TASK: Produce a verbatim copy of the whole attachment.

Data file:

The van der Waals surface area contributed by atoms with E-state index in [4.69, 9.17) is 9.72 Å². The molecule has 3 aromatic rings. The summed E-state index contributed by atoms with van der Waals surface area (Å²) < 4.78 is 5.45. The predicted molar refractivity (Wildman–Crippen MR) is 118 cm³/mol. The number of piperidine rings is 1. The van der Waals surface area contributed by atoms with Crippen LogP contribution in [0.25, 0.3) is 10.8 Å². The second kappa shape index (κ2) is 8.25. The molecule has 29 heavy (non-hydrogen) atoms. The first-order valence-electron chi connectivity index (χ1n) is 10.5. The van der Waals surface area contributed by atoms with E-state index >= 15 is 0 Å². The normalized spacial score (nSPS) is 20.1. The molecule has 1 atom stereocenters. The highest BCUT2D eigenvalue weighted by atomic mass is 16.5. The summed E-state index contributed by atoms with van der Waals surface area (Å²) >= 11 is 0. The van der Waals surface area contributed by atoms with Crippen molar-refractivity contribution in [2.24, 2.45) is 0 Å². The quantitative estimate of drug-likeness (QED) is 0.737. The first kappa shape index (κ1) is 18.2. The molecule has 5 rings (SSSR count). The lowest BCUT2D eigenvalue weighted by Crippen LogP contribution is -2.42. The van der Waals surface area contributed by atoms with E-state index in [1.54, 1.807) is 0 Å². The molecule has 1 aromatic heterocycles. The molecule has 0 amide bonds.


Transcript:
The van der Waals surface area contributed by atoms with E-state index in [4.69, 9.17) is 9.72 Å². The molecule has 3 aromatic rings. The summed E-state index contributed by atoms with van der Waals surface area (Å²) < 4.78 is 5.45. The predicted molar refractivity (Wildman–Crippen MR) is 118 cm³/mol. The number of piperidine rings is 1. The van der Waals surface area contributed by atoms with Crippen LogP contribution in [0.25, 0.3) is 10.8 Å². The second kappa shape index (κ2) is 8.25. The molecule has 29 heavy (non-hydrogen) atoms. The first-order valence-electron chi connectivity index (χ1n) is 10.5. The van der Waals surface area contributed by atoms with E-state index >= 15 is 0 Å². The normalized spacial score (nSPS) is 20.1. The molecule has 1 atom stereocenters. The highest BCUT2D eigenvalue weighted by atomic mass is 16.5. The summed E-state index contributed by atoms with van der Waals surface area (Å²) >= 11 is 0. The van der Waals surface area contributed by atoms with Crippen molar-refractivity contribution in [2.24, 2.45) is 0 Å². The quantitative estimate of drug-likeness (QED) is 0.737. The first kappa shape index (κ1) is 18.2. The molecule has 5 rings (SSSR count). The lowest BCUT2D eigenvalue weighted by Crippen LogP contribution is -2.42. The van der Waals surface area contributed by atoms with E-state index in [1.54, 1.807) is 0 Å². The molecule has 1 aromatic heterocycles. The molecule has 0 amide bonds.